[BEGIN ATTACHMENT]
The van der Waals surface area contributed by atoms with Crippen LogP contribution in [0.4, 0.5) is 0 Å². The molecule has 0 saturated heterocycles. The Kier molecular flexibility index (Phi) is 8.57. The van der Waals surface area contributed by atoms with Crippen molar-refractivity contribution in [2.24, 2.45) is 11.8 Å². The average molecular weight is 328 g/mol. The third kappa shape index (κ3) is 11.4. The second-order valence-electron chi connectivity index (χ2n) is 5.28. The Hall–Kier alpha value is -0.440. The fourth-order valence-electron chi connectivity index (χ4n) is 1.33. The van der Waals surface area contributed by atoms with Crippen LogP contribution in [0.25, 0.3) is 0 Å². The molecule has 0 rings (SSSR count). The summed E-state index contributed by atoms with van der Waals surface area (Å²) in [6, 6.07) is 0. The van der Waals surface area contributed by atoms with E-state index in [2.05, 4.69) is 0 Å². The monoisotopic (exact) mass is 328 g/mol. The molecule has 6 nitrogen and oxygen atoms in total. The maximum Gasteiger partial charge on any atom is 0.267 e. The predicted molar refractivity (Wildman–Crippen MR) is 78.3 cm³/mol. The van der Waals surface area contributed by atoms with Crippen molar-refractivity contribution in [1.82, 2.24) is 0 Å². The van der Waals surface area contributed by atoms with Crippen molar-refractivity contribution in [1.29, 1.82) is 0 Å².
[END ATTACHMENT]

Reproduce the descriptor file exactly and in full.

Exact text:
The van der Waals surface area contributed by atoms with Crippen LogP contribution in [0.4, 0.5) is 0 Å². The molecule has 0 saturated heterocycles. The Kier molecular flexibility index (Phi) is 8.57. The van der Waals surface area contributed by atoms with Crippen molar-refractivity contribution in [2.24, 2.45) is 11.8 Å². The average molecular weight is 328 g/mol. The third kappa shape index (κ3) is 11.4. The second-order valence-electron chi connectivity index (χ2n) is 5.28. The Hall–Kier alpha value is -0.440. The fourth-order valence-electron chi connectivity index (χ4n) is 1.33. The van der Waals surface area contributed by atoms with Crippen LogP contribution in [0.25, 0.3) is 0 Å². The molecule has 0 rings (SSSR count). The summed E-state index contributed by atoms with van der Waals surface area (Å²) in [6, 6.07) is 0. The van der Waals surface area contributed by atoms with E-state index in [2.05, 4.69) is 0 Å². The monoisotopic (exact) mass is 328 g/mol. The molecule has 6 nitrogen and oxygen atoms in total. The maximum Gasteiger partial charge on any atom is 0.267 e. The predicted molar refractivity (Wildman–Crippen MR) is 78.3 cm³/mol. The van der Waals surface area contributed by atoms with Crippen molar-refractivity contribution in [1.82, 2.24) is 0 Å². The van der Waals surface area contributed by atoms with Crippen molar-refractivity contribution in [1.29, 1.82) is 0 Å².